As the G-20 Summit in Los Cabos came to a close yesterday, various civil society observers expressed their disappointment at the lack of ambition in the leaders’ statement, particularly on food security and food price volatility. ActionAid’s Neil Watkins commented that, “With food prices swinging wildly and the planet burning, this was the moment for bold proposals from the G-20. Instead, on food security and climate change, the G-20 turned in last year’s homework, content to reaffirm old plans and commission more studies.” Others echoed these concerns, damning with faint praise the mild proposals to exchange information and support agricultural innovation, as well as criticizing the narrow focus on increasing productivity.
The problem is not only that the proposals are so lacking in ambition, but that the G-20 is evolving from an informal crisis-management confab to a rigid and undemocratic structure that serves to lock in policy changes in other multilateral forums. The minor mention of emergency reserves means that efforts by the World Food Programme or the FAO to expand beyond limited national reserves will be stymied, and the G-20’s heavy reliance on the "Business 20" (B-20) for policy guidance will likely mean that critical approaches to regulate public-private partnerships will remain off the table. G-20 recommendations effectively limit input by the other 173 U.N. member countries in these big decisions, to say nothing of the lack of channels for civil society engagement.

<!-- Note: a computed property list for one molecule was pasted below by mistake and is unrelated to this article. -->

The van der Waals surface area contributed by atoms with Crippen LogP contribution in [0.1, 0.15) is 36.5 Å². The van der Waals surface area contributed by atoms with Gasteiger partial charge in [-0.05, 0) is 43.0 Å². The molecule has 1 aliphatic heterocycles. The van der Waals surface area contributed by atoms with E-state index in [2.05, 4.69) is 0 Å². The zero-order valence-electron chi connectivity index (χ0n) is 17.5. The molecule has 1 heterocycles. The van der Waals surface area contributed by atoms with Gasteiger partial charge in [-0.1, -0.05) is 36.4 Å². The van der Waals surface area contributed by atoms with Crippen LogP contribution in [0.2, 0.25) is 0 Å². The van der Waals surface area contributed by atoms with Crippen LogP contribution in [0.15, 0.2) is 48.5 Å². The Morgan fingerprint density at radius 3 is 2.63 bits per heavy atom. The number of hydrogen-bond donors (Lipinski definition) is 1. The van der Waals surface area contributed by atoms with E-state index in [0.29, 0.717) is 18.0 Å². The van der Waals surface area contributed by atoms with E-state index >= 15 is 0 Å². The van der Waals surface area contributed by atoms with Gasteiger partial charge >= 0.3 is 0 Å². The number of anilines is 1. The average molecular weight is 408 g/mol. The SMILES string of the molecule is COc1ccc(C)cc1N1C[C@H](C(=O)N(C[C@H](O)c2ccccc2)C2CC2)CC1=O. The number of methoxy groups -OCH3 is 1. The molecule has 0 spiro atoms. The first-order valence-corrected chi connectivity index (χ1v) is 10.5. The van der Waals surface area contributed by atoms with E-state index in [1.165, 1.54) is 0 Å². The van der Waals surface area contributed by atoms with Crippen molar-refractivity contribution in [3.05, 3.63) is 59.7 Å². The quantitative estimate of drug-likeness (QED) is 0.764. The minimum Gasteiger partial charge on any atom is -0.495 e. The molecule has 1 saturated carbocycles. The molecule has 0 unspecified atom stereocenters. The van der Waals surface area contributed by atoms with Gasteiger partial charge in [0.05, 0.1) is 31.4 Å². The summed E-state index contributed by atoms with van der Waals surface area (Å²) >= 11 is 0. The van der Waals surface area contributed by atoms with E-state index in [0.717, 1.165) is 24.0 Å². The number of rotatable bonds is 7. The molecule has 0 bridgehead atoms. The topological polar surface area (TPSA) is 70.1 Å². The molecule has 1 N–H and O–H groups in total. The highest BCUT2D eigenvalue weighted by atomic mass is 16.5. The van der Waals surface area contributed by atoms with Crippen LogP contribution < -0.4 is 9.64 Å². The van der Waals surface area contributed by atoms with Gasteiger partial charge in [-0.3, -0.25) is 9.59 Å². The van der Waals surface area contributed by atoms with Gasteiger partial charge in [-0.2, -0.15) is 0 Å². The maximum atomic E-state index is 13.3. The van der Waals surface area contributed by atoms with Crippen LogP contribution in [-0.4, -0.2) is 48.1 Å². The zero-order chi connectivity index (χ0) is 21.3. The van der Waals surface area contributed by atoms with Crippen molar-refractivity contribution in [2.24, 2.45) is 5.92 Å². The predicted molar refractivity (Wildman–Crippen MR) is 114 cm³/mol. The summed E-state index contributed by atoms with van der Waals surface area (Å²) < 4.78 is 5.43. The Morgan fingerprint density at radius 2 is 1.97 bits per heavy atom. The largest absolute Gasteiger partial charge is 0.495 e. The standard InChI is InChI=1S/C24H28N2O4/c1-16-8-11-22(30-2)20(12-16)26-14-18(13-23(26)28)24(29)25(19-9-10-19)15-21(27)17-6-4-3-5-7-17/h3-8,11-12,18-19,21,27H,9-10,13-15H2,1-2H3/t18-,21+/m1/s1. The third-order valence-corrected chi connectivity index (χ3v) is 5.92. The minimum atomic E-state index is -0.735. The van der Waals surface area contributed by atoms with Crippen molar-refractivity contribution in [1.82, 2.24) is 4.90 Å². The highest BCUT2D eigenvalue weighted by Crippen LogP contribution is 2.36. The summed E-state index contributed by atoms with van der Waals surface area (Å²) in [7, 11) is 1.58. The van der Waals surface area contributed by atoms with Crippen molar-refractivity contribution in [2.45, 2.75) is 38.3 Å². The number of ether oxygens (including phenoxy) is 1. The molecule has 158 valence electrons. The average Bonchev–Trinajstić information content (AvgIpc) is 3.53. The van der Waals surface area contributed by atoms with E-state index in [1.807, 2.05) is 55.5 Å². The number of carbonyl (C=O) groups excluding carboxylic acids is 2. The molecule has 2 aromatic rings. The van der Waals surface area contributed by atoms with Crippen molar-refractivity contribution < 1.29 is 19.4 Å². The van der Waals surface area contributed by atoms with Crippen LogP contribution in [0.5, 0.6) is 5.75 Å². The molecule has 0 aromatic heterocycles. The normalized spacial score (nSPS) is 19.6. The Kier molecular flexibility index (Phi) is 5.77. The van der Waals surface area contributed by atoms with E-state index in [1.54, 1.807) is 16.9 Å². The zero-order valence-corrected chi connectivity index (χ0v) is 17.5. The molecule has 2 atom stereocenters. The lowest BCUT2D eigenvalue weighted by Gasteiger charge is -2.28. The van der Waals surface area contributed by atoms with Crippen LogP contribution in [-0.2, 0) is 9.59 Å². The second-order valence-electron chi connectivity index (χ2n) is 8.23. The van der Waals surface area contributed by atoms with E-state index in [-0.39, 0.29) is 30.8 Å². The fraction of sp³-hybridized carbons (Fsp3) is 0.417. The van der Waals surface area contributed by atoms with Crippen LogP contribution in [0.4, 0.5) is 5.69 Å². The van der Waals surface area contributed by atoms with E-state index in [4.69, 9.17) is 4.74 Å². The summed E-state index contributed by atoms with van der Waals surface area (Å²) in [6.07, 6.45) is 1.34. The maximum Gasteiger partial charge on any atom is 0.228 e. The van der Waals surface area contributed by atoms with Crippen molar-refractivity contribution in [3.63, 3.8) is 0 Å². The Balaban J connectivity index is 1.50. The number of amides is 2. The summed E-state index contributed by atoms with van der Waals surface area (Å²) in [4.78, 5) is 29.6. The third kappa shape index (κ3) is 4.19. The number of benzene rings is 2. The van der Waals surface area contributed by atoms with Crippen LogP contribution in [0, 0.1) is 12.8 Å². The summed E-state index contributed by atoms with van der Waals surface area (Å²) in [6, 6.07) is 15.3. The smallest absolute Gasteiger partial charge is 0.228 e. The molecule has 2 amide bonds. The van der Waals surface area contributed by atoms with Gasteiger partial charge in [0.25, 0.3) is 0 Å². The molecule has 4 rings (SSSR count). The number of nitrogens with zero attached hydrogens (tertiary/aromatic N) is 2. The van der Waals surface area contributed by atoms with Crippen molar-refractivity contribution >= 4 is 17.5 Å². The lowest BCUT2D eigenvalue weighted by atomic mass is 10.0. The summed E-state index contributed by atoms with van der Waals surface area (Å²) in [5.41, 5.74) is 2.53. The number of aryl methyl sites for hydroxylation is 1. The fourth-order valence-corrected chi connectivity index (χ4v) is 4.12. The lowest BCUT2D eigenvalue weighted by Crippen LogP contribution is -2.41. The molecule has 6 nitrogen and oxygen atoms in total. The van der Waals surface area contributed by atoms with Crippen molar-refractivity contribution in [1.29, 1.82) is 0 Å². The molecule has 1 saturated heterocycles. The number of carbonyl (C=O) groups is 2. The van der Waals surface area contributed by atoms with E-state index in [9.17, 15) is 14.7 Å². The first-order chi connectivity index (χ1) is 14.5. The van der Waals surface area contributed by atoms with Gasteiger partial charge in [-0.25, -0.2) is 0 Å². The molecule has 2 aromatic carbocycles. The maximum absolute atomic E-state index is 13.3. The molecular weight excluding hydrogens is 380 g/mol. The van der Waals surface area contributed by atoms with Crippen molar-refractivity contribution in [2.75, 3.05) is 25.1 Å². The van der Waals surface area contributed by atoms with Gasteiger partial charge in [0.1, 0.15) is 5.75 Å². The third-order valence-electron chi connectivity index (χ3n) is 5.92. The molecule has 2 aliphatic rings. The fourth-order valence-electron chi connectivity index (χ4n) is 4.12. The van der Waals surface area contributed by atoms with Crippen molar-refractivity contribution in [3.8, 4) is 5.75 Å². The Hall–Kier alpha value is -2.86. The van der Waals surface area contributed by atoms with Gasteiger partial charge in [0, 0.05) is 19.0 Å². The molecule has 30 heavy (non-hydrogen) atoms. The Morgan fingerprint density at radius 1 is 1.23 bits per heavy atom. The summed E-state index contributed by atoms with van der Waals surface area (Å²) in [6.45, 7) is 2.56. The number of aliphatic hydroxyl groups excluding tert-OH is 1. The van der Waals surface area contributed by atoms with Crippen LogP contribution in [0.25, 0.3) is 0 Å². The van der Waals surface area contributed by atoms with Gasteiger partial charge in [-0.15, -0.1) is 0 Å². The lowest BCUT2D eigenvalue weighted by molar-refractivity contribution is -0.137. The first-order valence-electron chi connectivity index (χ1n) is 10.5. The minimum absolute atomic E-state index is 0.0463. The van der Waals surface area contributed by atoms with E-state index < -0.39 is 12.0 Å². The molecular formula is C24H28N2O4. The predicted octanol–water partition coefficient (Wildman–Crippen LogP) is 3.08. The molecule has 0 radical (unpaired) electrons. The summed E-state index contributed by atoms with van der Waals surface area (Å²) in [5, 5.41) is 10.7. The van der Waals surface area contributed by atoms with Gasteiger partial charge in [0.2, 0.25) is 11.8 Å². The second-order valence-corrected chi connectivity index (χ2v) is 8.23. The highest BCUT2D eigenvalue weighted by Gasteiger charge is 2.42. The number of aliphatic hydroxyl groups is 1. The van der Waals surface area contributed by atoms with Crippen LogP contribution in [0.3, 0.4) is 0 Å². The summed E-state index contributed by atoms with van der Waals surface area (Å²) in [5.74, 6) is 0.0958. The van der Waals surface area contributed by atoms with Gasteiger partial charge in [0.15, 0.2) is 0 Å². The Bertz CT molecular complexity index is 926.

When the Heads of State of the G-20 countries meet in Los Cabos, Mexico on June 18–19, they will have plenty to discuss—not least, the fragile global economy and the instability of international finance. Food security is on their agenda as well. Yet after the intense focus on agriculture and food security under the leadership of France, both ahead of and during its time as host of the G-20 in 2011, this year’s efforts are low-key.
The host government, Mexico, is preoccupied with national elections in July. The President chose to advance the Heads of State summit to mid-June, ahead of the election, rather than wait for later in the year, when G-20 summits are more normally held. The change of program has left the different working groups without much time to do their work. Mexico also chose a much narrower set of issues for the Agricultural Ministers’ contribution this year: agricultural productivity growth, with a linked focus on small family farms.
From north to south, Mexican farmers are facing some of the most severe climate instability they’ve ever confronted. The northern states are suffering from what the Mexican government has called the worst drought the country has ever experienced; rain just won’t fall, and the crops that have been planted have dried up. In the south, they’ve had year after year of devastating floods, the result of which has been devastating topsoil loss on the uniformly hilly terrain.